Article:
Chris Ngcobo first fanned civil disobedience as a 13-year-old, handing out banned antiapartheid pamphlets in the angry black township of Soweto. As a teenager, he saw his family's three-room house torn apart by white police looking for weapons and lost two older brothers to South African army raids on their African National Congress guerrilla units. By his 20s, Ngcobo had been expelled from the University of Fort Hare and, in 1986, sentenced to prison for leading municipal rent boycotts in the mass action campaign that became the ANC's unstoppable weapon against white minority rule. "We created a situation of ungovernability," he says. "We did not know that at some time we would have to fight this ourselves."
Now, the 33-year-old Ngcobo leads a high-profile drive to reverse the "culture of protest," to convince the black majority that with Nelson Mandela as President, they should pay their electric bills, return to school, and work with the government. The campaign is called Masakhane, a Nguni word meaning "Let us build each other." It's creating a partnership between residents and the municipal governments long despised as the corrupt source of squalid housing, schools without textbooks, and bucket outhouses.
FRONT LINE. While coaxing people to pay up is crucial to the Masakhane mission--1994 rent arrears in black areas totaled $230 million, a devastating drag on development plans--so is rebuilding local administrations so disorganized that 55% of township residents weren't even getting bills, let alone services worth paying for.
Masakhane, given an $8.4 million 1995 budget, started in February with a massive advertising campaign in South Africa's 11 official languages. "With freedom come responsibilities," reminds Nobel laureate Archbishop Desmond M. Tutu in one ad. Ngcobo's organizers are opening bottlenecks that keep people from paying--such as collection stations that don't open before work--and struggling to spread the First World services formerly reserved for all-white neighborhoods.
On the front line are the four Masakhane road shows that roam the country making 32 stops a week in places such as Sharpeville, a coal-smoke-gray township where a 1960 police massacre of black protesters left 69 dead. Today, only about 5% of Sharpeville rents are paid. From atop a truck, in neighborhood slang, the Masakhane troupe delivers its message with a mix of exhortation, dance competitions, and T-shirt prizes. "The challenge starts now," chants Tumelo Moloko, an oft-arrested former student activist. Emily Mogatla, who works as a maid and shares a shack with her four children, is willing to pay if her neighbors do, too. "But it will take more than this show to get people to pay," she says. "There are still a lot of things that need to be fixed."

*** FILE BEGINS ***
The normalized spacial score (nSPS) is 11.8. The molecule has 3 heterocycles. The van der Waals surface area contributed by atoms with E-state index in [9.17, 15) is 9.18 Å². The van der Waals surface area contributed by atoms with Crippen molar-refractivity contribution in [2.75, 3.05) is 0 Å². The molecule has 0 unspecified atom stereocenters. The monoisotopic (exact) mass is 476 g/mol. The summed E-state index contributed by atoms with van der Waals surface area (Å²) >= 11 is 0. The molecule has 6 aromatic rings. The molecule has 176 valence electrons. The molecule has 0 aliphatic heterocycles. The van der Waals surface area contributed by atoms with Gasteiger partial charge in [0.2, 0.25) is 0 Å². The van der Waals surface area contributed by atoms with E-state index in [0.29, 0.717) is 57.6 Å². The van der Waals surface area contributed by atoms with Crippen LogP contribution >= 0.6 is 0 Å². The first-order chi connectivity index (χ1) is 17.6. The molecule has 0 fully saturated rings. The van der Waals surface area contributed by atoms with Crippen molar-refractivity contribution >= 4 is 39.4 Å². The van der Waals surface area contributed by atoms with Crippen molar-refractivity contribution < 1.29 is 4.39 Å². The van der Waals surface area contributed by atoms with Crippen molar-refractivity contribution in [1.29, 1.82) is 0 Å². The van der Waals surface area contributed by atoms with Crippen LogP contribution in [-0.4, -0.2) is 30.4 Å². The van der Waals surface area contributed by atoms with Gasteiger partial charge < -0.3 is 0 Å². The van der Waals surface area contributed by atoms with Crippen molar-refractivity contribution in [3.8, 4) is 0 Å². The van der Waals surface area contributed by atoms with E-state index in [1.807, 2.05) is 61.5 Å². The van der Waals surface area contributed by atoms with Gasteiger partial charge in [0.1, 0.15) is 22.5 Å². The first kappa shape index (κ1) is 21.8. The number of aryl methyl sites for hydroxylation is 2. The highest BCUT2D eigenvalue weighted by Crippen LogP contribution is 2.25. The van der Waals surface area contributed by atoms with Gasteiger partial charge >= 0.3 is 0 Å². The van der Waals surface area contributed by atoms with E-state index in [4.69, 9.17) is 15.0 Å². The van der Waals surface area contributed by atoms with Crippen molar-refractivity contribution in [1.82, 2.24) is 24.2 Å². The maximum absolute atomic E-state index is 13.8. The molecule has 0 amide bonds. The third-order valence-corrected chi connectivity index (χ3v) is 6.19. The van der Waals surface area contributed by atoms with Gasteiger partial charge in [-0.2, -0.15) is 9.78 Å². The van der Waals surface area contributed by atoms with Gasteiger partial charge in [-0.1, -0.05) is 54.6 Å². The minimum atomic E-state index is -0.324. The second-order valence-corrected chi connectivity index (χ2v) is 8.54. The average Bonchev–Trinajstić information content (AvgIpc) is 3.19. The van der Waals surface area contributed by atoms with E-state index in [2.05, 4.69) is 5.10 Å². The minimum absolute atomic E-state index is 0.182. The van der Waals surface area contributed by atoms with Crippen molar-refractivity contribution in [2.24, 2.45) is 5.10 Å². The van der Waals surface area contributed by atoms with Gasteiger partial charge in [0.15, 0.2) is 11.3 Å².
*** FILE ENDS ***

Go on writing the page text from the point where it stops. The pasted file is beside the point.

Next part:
So far, the Masakhane campaign relies mostly on persuasion. The electric utility Eskom started cutting service for unpaid bills in Soweto after undertaking a widely praised program to upgrade power supplies, but there have been no evictions or water shutoffs. In the infamously violent Johannesburg township of Tembisa, payments for local services increased from 32% in February to 51% in April. A survey showed three-quarters of black adults know about Masakhane, and there's no political opposition.
On Nov. 1, South Africans will vote for mayors and councils, the final phase of the legitimization of the government that started with the first all-race national elections in April, 1994. Political bickering may delay the ballot in some areas, but about 1,000 separate white and black towns created by apartheid have been combined into new municipalities in preparation for the vote, and virtually all will be black-led afterwards.
"This is very important for real change," says Mohammed Valli Moosa, deputy minister for provincial affairs. With the credential of democratic selection, the new governments will make tough decisions about redistributing municipal resources, some of which are going to have to come from the white suburbs. Black voters are expecting paved roads and trash collection. Masakhane, says Moosa, who shared a prison block with Ngcobo, "is about what it means to have your own government." And about paying for it.